Wednesday, July 04, 2007

Diary for 5th July - 11th July 2007

THURSDAY 5TH JULY - A dose of anthropology a day keeps the doctor away

Today I’m going to the hugely varied exhibition – Medicine Man - that’s just opened in Euston. It is part of The Wellcome Collection - a massive assortment of the artefacts gathered by Henry Wellcome over his lifetime. They range from diagnostic dolls to Japanese sex aids, and from Napoleon's toothbrush to George III's hair! The idea of the displays is to show the different ways the same objects are used across cultures, as well to make you rethink our own accepted understandings of health and the body. The exhibition is open every day until 18.00 except Monday and entry is FREE.

FRIDAY 6TH JULY - Love is in the air

Tonight I'm going to try something a little different, and attend one of Allure Seminars Flirting & Walking Tours - which promise the chance to spend two hours sampling London's flirting 'hotspots'. I'm not sure quite what to expect, but the tour leader, Jean Smith, says she runs the courses from the perspective of a cultural anthropologist, and is fascinated by the different ways people communicate their love. The tour takes place from 18.45, meeting just inside the foyer of the National Portrait Gallery. It costs £20 and you can book online - places are limited to ensure limited to ensure your beating heart gets enough attention. You can also view a short introductory film here.

SATURDAY 7TH JULY - Filming Brick Lane

On Saturday the plan is to check out a photography and video installation currently being held at The Atrium Café, in the Social Sciences Building at City University in London. It is part of the Celebrating Enterprise project being put on to promote and study business amongst ethnic communist in London. Incorporated in the exhibition is Ricardo Leizaola’s observational documentary filming of the Carnaval del Pueblo and Brick Lane Festivals. Ricardo has just completed his PhD on 'folkbotanical' knowledge in Venezuela and also teaches technical skills to budding anthropological film-makers on the MA in Visual Anthropology at Goldsmiths University. It is open daily and entry is FREE.

SUNDAY 8TH JULY - Morris dancing with a stiff upper lip

Come Sunday, I hope to spend several hours at the British Film Institute accessing their new Mediatheque resource, where you can delve into the labyrinth of films and television programmes about anything and everything that’s just been opened. The films can be divided into categories, so for example if you’re interested in what it means to be British there is a collection of programmes that explore cultural stereotypes such as the ‘stiff upper lip’ or ‘saucy seaside postcard humour’. The Mediatheque is open from Tuesday to Sunday from 11.00 to 20.00 and it’s all FREE.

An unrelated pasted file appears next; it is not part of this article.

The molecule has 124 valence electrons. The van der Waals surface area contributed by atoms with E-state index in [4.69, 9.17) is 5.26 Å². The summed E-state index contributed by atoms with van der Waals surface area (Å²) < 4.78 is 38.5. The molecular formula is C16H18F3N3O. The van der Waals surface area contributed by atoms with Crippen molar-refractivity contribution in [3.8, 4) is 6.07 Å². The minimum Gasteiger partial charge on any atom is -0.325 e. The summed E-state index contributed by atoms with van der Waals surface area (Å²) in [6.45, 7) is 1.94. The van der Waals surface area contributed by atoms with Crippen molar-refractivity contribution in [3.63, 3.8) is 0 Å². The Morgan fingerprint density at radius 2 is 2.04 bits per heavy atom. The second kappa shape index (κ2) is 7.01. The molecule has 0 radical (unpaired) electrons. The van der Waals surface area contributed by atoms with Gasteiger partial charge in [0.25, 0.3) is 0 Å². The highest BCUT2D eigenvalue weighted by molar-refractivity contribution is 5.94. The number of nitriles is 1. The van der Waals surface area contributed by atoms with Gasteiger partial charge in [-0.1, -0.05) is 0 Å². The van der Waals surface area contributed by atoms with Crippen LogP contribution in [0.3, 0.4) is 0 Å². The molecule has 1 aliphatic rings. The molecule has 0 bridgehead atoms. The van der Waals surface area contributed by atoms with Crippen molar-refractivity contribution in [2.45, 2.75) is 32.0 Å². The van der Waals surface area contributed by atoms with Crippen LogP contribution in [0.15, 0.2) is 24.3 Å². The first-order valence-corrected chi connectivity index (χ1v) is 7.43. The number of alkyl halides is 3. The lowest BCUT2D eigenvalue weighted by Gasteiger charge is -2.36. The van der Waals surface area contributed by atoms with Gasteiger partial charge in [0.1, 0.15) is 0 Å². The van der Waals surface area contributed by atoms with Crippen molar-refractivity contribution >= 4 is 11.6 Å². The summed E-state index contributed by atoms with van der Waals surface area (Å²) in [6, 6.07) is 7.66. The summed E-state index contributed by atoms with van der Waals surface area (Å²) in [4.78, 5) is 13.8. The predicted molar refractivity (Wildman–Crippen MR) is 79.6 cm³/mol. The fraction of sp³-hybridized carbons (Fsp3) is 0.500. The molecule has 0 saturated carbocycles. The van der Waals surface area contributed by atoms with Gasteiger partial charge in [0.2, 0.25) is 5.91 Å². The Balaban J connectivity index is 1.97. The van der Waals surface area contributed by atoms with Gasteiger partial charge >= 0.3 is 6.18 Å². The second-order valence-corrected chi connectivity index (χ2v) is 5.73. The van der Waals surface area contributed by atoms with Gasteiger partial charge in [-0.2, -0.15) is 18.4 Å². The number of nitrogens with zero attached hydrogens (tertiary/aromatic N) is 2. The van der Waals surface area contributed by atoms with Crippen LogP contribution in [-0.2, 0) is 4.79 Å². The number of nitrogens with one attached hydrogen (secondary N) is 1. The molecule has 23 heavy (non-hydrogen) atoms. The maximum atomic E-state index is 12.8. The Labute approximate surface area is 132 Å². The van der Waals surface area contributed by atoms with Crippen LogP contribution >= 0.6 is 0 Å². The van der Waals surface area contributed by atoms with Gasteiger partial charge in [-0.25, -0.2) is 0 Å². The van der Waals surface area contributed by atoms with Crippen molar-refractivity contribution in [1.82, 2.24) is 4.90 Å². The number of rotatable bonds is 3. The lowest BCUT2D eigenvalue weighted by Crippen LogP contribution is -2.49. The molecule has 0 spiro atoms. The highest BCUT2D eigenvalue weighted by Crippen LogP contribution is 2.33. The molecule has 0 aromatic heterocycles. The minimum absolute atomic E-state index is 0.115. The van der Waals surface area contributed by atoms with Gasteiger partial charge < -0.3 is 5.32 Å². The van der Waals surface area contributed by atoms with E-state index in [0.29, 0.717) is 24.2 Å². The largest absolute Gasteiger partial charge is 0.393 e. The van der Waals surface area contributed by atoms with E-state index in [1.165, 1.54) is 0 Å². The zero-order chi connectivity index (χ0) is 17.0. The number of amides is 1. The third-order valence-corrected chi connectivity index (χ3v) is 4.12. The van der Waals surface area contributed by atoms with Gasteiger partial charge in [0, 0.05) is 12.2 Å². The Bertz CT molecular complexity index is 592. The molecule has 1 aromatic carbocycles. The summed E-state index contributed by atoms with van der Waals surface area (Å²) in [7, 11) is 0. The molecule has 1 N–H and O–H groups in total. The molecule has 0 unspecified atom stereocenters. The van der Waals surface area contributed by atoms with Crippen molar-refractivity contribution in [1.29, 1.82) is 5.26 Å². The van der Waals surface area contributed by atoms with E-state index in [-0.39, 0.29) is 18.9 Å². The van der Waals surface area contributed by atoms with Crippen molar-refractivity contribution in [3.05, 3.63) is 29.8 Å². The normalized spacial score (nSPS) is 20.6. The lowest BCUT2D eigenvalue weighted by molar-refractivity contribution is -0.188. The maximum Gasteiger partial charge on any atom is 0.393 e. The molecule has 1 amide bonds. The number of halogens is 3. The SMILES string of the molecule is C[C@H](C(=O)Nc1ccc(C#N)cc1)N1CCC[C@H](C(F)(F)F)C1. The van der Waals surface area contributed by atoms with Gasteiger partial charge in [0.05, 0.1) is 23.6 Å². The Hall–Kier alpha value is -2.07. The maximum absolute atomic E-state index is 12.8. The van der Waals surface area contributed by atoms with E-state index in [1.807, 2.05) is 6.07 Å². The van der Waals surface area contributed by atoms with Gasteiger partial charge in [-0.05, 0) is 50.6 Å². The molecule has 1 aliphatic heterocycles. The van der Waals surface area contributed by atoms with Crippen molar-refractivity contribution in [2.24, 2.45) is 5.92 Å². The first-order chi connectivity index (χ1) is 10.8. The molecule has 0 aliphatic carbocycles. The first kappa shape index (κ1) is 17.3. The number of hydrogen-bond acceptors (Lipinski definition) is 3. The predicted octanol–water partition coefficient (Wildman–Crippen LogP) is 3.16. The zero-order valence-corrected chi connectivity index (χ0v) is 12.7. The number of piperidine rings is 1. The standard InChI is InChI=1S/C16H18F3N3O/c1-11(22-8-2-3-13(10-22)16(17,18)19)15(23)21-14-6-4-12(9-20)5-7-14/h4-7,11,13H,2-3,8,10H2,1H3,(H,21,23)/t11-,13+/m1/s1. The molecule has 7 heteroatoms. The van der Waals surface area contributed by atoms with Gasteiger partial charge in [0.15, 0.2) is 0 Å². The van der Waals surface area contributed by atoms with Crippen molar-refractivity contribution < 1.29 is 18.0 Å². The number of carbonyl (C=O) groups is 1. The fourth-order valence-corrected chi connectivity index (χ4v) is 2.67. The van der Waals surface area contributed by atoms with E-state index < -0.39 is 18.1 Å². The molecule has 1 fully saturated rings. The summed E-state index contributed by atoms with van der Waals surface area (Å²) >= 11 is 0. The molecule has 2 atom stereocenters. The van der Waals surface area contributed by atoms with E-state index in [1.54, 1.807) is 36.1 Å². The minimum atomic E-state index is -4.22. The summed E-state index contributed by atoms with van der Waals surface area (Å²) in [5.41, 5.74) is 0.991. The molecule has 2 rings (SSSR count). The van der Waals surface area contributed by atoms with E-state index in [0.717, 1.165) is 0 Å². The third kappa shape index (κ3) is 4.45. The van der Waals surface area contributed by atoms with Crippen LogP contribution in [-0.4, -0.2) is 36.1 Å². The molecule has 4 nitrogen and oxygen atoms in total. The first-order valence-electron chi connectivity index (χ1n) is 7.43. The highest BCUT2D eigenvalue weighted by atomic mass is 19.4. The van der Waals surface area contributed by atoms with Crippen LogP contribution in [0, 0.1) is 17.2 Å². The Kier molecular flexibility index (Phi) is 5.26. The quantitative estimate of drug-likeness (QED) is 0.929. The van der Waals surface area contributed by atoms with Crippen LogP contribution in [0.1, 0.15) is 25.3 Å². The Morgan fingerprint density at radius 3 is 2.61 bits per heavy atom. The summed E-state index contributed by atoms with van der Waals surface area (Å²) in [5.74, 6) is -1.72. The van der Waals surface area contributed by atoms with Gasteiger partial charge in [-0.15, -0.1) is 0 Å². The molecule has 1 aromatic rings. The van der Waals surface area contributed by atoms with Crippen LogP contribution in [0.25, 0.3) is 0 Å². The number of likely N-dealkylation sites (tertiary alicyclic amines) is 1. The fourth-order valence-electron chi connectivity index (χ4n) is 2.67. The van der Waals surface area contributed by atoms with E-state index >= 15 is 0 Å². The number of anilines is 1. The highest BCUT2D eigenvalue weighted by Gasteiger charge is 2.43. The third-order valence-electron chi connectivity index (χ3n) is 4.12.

MONDAY 9TH JULY - Different stories to tell at the London Anthropology Day

Today is the long-awaited London Anthropology Day at the British Museum which offers the opportunity for A-Level students from across the country to spend a day learning about the enormous variety on offer on anthropology degree courses. Places have all been taken up for this year’s event, but there’s plenty of information on the website and you can always think about attending future university open days which I’ll try to mention on the blog, or think about getting in touch with Gem Jones, education officer at the RAI on if you have any questions.

Then tonight is another Pocketvisions screening at the Roxy Bar and Screen. ‘Un’altra storia’, or ‘A Different Story’, follows the 2006 election campaigns of two candidates wanting to become governor of Sicily. One, Rita Borsellino, is a long-time anti-mafia activist who stood against Salvatore ‘Toto’ Cuffaro – then the governor of the island. The film headlined the first ever London International Documentary Festival (LIDF) at the British Museum last March and does what documentary film, and anthropology, does best – uses personal stories to illustrate larger themes such as power and government.

TUESDAY 10TH JULY - Land and human rights in South Africa

On Tuesday I’m going to tune into last week’s episode of Thinking Allowed on Radio 4. The topic up for discussion was land reform in South Africa, and the success the post-apartheid ANC government have had in redistributing land to the rural, black poor. Anthropologist Dr Deborah James from LSE has recently published a book - Gaining Ground?: ‘Rights’ and ‘property’ in South African Land Reform - on the subject, and the legal battles between existing farmers and new claimants that have meant not much land reform has actually occurred. It’s an interesting example of how ethnographic work can reveal the gaps behind political rhetoric

WEDNESDAY 11TH JULY - Fascinating film screening in the Houses of Parliament on development issues in India - book your free place now!

Next week on the 16th July, there is a screening of the film ‘Back to the Village’ made with eminent anthropologist Dr Scarlett Epstein. I’m mentioning it today because it’s being shown at Portcullis Houses in the Houses of Parliament and for security reasons it’s necessary to get in touch with the organiser as soon as possible if you would like to attend. The film is about the massive migration in South India from rural to urban areas, followed by a discussion on the issues raised. You can read the full synopsis as a Google Document here. The event will be chaired by Mark Goldring, Chief Executive of VSO (Voluntary Services Overseas). Dr Epstein has spent her life working in applied anthropology, offering advice to many development organisations worldwide. You can find out more about her here, and her autobiography, Swimming Upstream, is also well worth a read. To enquire about attending, you need to email Dr Epstein at before the 12th July,detailing your interest in the event, which starts at 17.00pm on the 16th July.

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